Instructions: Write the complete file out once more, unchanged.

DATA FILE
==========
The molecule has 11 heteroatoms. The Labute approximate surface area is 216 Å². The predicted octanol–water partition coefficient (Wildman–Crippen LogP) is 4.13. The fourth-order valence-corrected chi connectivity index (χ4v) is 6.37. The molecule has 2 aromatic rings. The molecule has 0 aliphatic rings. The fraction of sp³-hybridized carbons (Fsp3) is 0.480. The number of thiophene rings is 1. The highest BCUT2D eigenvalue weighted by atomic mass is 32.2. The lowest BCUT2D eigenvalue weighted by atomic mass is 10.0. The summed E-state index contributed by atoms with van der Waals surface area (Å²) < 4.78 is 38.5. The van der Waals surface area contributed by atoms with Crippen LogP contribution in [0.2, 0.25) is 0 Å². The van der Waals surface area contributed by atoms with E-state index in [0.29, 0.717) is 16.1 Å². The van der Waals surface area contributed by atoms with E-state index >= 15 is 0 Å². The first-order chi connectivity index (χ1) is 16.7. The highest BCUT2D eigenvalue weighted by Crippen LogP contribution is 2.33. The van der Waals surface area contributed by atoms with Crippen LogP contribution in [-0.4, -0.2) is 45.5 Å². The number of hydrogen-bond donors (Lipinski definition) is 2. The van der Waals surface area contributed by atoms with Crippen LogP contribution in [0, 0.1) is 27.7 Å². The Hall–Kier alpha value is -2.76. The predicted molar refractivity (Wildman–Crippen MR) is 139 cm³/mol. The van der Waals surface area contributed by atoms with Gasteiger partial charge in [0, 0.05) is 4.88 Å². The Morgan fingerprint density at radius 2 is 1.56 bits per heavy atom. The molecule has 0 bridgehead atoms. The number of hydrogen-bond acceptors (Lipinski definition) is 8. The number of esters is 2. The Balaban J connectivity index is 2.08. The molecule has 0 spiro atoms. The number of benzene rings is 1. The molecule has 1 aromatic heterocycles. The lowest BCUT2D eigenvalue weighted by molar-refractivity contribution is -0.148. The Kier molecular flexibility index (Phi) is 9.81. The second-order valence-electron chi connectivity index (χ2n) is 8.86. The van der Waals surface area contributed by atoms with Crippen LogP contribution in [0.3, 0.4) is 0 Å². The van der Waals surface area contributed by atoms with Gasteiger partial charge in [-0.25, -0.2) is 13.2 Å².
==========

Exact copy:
The molecule has 11 heteroatoms. The Labute approximate surface area is 216 Å². The predicted octanol–water partition coefficient (Wildman–Crippen LogP) is 4.13. The fourth-order valence-corrected chi connectivity index (χ4v) is 6.37. The molecule has 2 aromatic rings. The molecule has 0 aliphatic rings. The fraction of sp³-hybridized carbons (Fsp3) is 0.480. The number of thiophene rings is 1. The highest BCUT2D eigenvalue weighted by atomic mass is 32.2. The lowest BCUT2D eigenvalue weighted by atomic mass is 10.0. The summed E-state index contributed by atoms with van der Waals surface area (Å²) < 4.78 is 38.5. The van der Waals surface area contributed by atoms with Crippen LogP contribution in [0.2, 0.25) is 0 Å². The van der Waals surface area contributed by atoms with E-state index in [0.29, 0.717) is 16.1 Å². The van der Waals surface area contributed by atoms with E-state index >= 15 is 0 Å². The first-order chi connectivity index (χ1) is 16.7. The highest BCUT2D eigenvalue weighted by Crippen LogP contribution is 2.33. The van der Waals surface area contributed by atoms with Crippen LogP contribution in [-0.4, -0.2) is 45.5 Å². The number of hydrogen-bond donors (Lipinski definition) is 2. The van der Waals surface area contributed by atoms with Crippen LogP contribution in [0, 0.1) is 27.7 Å². The Hall–Kier alpha value is -2.76. The predicted molar refractivity (Wildman–Crippen MR) is 139 cm³/mol. The van der Waals surface area contributed by atoms with Gasteiger partial charge in [0, 0.05) is 4.88 Å². The Morgan fingerprint density at radius 2 is 1.56 bits per heavy atom. The molecule has 0 bridgehead atoms. The number of hydrogen-bond acceptors (Lipinski definition) is 8. The number of esters is 2. The Balaban J connectivity index is 2.08. The molecule has 0 spiro atoms. The number of benzene rings is 1. The molecule has 1 aromatic heterocycles. The lowest BCUT2D eigenvalue weighted by molar-refractivity contribution is -0.148. The Kier molecular flexibility index (Phi) is 9.81. The second-order valence-electron chi connectivity index (χ2n) is 8.86. The van der Waals surface area contributed by atoms with Crippen LogP contribution in [0.3, 0.4) is 0 Å². The van der Waals surface area contributed by atoms with Gasteiger partial charge in [-0.25, -0.2) is 13.2 Å².